Bruising time for the Scottish salmon as export sales of whole, fresh fish were down GBP 168 million.
In a statement, the Scottish Salmon Producers Organisation (SSPO) writes that the worldwide Covid pandemic had a “significant and damaging effect” on exports of Scottish salmon in 2020, according to new figures released by Her Majesty’s Revenue and Customs (HMRC).
The official export statistics show that 2020 exports of Scottish salmon fell by 23 per-cent to 72,155 tonnes, compared to 2019’s 94,315 tonnes.
Export sales of whole, fresh Scottish salmon were down GBP 168 million last year to GBP 451 million, from GBP 619 million the year before.
The impact of the pandemic, which shut food service outlets around the world and greatly restricted air transport, hit distant markets the hardest.
Scottish salmon sales were down 76 per-cent in value in China, and down 42 per-cent in value in the US.
As sales dropped in the more distant markets, Scotland’s salmon producers turned more to Europe. Exports of Scottish salmon to the EU, became more important last year, accounting for 69 per-cent of all global sales in volume (50,000 tonnes) and 64 per-cent in value (GBP 288 million) terms. An increase from 56 per-cent and 52 per-cent in 2019 respectively.
Chief Executive of the Scottish Salmon Producers Organisation Tavish Scott said producers in the trade group were confident exports would “revive as markets opened up and that 2021 would be a good year for the sector”. However, delay problems caused by Brexit was still a cause for concern.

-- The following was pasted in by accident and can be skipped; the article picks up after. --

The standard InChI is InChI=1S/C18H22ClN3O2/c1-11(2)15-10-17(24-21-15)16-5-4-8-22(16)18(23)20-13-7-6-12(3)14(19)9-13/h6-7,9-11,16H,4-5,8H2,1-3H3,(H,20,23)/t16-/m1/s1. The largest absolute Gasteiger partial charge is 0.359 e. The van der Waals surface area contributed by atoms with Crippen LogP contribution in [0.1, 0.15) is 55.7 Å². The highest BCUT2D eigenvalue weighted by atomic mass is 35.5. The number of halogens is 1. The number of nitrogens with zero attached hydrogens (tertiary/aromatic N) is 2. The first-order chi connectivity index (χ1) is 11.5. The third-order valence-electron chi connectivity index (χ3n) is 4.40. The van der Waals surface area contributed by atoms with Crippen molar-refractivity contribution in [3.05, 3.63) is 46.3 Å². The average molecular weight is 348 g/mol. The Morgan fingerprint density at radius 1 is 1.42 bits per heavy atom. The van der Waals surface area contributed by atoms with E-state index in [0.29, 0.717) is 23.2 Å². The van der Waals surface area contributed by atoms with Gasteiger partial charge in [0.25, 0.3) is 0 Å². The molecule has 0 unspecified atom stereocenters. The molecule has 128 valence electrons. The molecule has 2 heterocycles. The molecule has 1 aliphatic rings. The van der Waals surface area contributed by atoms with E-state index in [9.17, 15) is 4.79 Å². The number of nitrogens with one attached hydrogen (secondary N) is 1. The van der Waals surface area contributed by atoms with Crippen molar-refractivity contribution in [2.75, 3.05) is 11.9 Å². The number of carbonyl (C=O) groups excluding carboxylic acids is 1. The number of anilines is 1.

“The last year has been a bruising time for the Scottish salmon sector, as these new figures show. Our producers have battled really hard to get salmon to their customers around the world, against really strong headwinds.
“It is to their credit that they have managed to get so much salmon to their global customers and the switch to EU trade was a good way of offsetting the difficulties experienced elsewhere,” he said.
Head of Markets at Scottish Sea Farms Celine Kimpflin said the first week of January, when Brexit’s new rules kicked in, had been an “utter disaster” for salmon exporters.
Scottish Sea Farms exports around 200 tonnes of salmon to the EU a week, but this has been reduced by as much as half at the moment.
“We knew it was going to be difficult but we didn’t expect it to be this difficult. I don’t think as a country we were that well prepared in terms of bureaucracy,” she said.
She added that an even better solution would be to invite EU officials to Scotland and show them how the salmon sector operates.
“We need to have a dialogue, work out how we can make the export process more streamlined, and give them confidence to import our product,” said Kimpflin.